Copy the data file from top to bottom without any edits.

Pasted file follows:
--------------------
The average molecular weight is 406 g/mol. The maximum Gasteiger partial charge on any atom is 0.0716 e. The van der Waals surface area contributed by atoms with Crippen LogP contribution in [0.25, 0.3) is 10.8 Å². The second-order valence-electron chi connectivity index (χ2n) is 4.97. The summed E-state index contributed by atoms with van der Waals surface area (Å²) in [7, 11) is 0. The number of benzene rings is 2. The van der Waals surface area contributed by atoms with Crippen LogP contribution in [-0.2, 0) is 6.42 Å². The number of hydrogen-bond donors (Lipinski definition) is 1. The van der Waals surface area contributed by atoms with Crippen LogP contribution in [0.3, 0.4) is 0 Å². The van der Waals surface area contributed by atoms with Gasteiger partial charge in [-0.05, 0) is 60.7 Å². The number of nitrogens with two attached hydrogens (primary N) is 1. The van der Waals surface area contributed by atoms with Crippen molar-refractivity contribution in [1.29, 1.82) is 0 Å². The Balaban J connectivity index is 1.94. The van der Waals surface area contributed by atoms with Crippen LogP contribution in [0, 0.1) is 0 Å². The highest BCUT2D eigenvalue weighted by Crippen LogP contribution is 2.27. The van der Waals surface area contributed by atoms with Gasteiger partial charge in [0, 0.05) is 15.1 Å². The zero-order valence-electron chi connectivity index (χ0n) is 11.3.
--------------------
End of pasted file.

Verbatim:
The average molecular weight is 406 g/mol. The maximum Gasteiger partial charge on any atom is 0.0716 e. The van der Waals surface area contributed by atoms with Crippen LogP contribution in [0.25, 0.3) is 10.8 Å². The second-order valence-electron chi connectivity index (χ2n) is 4.97. The summed E-state index contributed by atoms with van der Waals surface area (Å²) in [7, 11) is 0. The number of benzene rings is 2. The van der Waals surface area contributed by atoms with Crippen LogP contribution in [-0.2, 0) is 6.42 Å². The number of hydrogen-bond donors (Lipinski definition) is 1. The van der Waals surface area contributed by atoms with Crippen LogP contribution in [0.3, 0.4) is 0 Å². The van der Waals surface area contributed by atoms with Gasteiger partial charge in [-0.05, 0) is 60.7 Å². The number of nitrogens with two attached hydrogens (primary N) is 1. The van der Waals surface area contributed by atoms with Crippen molar-refractivity contribution in [1.29, 1.82) is 0 Å². The Balaban J connectivity index is 1.94. The van der Waals surface area contributed by atoms with Crippen LogP contribution in [0, 0.1) is 0 Å². The highest BCUT2D eigenvalue weighted by Crippen LogP contribution is 2.27. The van der Waals surface area contributed by atoms with Gasteiger partial charge in [0, 0.05) is 15.1 Å². The zero-order valence-electron chi connectivity index (χ0n) is 11.3.